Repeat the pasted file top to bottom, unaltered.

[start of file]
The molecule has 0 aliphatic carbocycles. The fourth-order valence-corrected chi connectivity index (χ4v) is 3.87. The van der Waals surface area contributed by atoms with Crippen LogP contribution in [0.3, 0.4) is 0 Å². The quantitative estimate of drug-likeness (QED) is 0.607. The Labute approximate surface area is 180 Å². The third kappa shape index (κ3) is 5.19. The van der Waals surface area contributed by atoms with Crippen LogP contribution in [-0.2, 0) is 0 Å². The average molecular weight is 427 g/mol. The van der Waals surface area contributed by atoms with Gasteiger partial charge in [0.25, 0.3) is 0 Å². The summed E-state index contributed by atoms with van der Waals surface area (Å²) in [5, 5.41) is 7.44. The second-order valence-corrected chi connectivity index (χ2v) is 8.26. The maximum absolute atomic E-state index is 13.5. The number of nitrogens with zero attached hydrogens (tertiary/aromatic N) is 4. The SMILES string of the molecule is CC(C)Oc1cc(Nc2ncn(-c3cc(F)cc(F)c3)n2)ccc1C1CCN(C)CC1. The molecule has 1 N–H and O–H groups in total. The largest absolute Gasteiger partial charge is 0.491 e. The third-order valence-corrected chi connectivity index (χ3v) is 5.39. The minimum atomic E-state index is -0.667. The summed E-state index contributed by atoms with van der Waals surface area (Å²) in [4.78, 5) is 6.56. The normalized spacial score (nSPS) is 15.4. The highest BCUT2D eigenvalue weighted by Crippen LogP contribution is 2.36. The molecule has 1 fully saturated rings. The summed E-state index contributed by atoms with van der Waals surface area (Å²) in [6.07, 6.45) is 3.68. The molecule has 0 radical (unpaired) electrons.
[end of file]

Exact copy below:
The molecule has 0 aliphatic carbocycles. The fourth-order valence-corrected chi connectivity index (χ4v) is 3.87. The van der Waals surface area contributed by atoms with Crippen LogP contribution in [0.3, 0.4) is 0 Å². The quantitative estimate of drug-likeness (QED) is 0.607. The Labute approximate surface area is 180 Å². The third kappa shape index (κ3) is 5.19. The van der Waals surface area contributed by atoms with Crippen LogP contribution in [-0.2, 0) is 0 Å². The average molecular weight is 427 g/mol. The van der Waals surface area contributed by atoms with Gasteiger partial charge in [0.25, 0.3) is 0 Å². The summed E-state index contributed by atoms with van der Waals surface area (Å²) in [5, 5.41) is 7.44. The second-order valence-corrected chi connectivity index (χ2v) is 8.26. The maximum absolute atomic E-state index is 13.5. The number of nitrogens with zero attached hydrogens (tertiary/aromatic N) is 4. The SMILES string of the molecule is CC(C)Oc1cc(Nc2ncn(-c3cc(F)cc(F)c3)n2)ccc1C1CCN(C)CC1. The molecule has 1 N–H and O–H groups in total. The largest absolute Gasteiger partial charge is 0.491 e. The third-order valence-corrected chi connectivity index (χ3v) is 5.39. The minimum atomic E-state index is -0.667. The summed E-state index contributed by atoms with van der Waals surface area (Å²) in [4.78, 5) is 6.56. The normalized spacial score (nSPS) is 15.4. The highest BCUT2D eigenvalue weighted by Crippen LogP contribution is 2.36. The molecule has 1 fully saturated rings. The summed E-state index contributed by atoms with van der Waals surface area (Å²) in [6.07, 6.45) is 3.68. The molecule has 0 radical (unpaired) electrons.